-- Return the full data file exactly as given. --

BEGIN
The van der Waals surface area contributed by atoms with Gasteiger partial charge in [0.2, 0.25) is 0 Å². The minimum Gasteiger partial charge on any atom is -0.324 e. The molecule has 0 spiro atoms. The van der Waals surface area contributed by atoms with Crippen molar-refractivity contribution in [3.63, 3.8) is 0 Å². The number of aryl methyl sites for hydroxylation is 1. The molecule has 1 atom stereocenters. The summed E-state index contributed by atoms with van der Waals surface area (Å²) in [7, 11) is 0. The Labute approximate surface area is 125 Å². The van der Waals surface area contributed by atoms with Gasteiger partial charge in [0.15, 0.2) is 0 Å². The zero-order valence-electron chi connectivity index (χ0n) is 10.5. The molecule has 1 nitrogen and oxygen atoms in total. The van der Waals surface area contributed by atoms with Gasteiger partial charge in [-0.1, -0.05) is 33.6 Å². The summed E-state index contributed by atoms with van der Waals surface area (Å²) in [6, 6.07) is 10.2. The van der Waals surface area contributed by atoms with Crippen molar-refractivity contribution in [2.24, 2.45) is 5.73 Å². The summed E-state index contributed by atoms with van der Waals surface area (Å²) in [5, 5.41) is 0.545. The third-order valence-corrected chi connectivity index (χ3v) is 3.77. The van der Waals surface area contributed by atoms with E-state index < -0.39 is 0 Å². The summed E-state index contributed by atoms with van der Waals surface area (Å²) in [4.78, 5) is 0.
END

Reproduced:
The van der Waals surface area contributed by atoms with Gasteiger partial charge in [0.2, 0.25) is 0 Å². The minimum Gasteiger partial charge on any atom is -0.324 e. The molecule has 0 spiro atoms. The van der Waals surface area contributed by atoms with Crippen molar-refractivity contribution in [3.63, 3.8) is 0 Å². The number of aryl methyl sites for hydroxylation is 1. The molecule has 1 atom stereocenters. The summed E-state index contributed by atoms with van der Waals surface area (Å²) in [7, 11) is 0. The Labute approximate surface area is 125 Å². The van der Waals surface area contributed by atoms with Gasteiger partial charge in [0.15, 0.2) is 0 Å². The zero-order valence-electron chi connectivity index (χ0n) is 10.5. The molecule has 1 nitrogen and oxygen atoms in total. The van der Waals surface area contributed by atoms with Gasteiger partial charge in [-0.1, -0.05) is 33.6 Å². The summed E-state index contributed by atoms with van der Waals surface area (Å²) in [6, 6.07) is 10.2. The van der Waals surface area contributed by atoms with Crippen molar-refractivity contribution in [2.24, 2.45) is 5.73 Å². The summed E-state index contributed by atoms with van der Waals surface area (Å²) in [5, 5.41) is 0.545. The third-order valence-corrected chi connectivity index (χ3v) is 3.77. The van der Waals surface area contributed by atoms with E-state index < -0.39 is 0 Å². The summed E-state index contributed by atoms with van der Waals surface area (Å²) in [4.78, 5) is 0.